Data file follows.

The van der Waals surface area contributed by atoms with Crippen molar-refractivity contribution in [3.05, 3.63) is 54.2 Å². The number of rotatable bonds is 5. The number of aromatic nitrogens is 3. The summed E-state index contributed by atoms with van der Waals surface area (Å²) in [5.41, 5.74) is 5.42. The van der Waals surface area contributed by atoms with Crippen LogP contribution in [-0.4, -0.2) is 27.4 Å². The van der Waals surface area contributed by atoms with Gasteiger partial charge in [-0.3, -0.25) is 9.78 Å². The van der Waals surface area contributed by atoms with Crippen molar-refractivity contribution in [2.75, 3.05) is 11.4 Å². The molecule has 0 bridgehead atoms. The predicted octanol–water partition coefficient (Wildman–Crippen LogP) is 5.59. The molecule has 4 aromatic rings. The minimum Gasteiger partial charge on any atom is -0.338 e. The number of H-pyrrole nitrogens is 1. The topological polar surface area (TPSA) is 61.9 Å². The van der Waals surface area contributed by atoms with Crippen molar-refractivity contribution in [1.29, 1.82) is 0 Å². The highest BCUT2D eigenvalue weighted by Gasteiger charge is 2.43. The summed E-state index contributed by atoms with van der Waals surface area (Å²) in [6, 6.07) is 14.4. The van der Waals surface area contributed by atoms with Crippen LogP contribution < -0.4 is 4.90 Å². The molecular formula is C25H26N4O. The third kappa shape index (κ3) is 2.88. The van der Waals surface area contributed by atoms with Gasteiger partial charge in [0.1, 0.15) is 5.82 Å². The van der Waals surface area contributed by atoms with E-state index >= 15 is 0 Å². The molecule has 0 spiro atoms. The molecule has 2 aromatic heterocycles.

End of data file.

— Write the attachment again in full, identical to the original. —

The van der Waals surface area contributed by atoms with Crippen molar-refractivity contribution in [3.05, 3.63) is 54.2 Å². The number of rotatable bonds is 5. The number of aromatic nitrogens is 3. The summed E-state index contributed by atoms with van der Waals surface area (Å²) in [5.41, 5.74) is 5.42. The van der Waals surface area contributed by atoms with Crippen LogP contribution in [-0.4, -0.2) is 27.4 Å². The van der Waals surface area contributed by atoms with Gasteiger partial charge in [-0.3, -0.25) is 9.78 Å². The van der Waals surface area contributed by atoms with Crippen molar-refractivity contribution in [2.75, 3.05) is 11.4 Å². The molecule has 0 bridgehead atoms. The predicted octanol–water partition coefficient (Wildman–Crippen LogP) is 5.59. The molecule has 4 aromatic rings. The minimum Gasteiger partial charge on any atom is -0.338 e. The number of H-pyrrole nitrogens is 1. The topological polar surface area (TPSA) is 61.9 Å². The van der Waals surface area contributed by atoms with Crippen molar-refractivity contribution in [1.29, 1.82) is 0 Å². The highest BCUT2D eigenvalue weighted by Gasteiger charge is 2.43. The summed E-state index contributed by atoms with van der Waals surface area (Å²) in [6, 6.07) is 14.4. The van der Waals surface area contributed by atoms with Crippen LogP contribution < -0.4 is 4.90 Å². The molecular formula is C25H26N4O. The third kappa shape index (κ3) is 2.88. The van der Waals surface area contributed by atoms with Gasteiger partial charge in [0.1, 0.15) is 5.82 Å². The van der Waals surface area contributed by atoms with E-state index >= 15 is 0 Å². The molecule has 0 spiro atoms. The molecule has 2 aromatic heterocycles.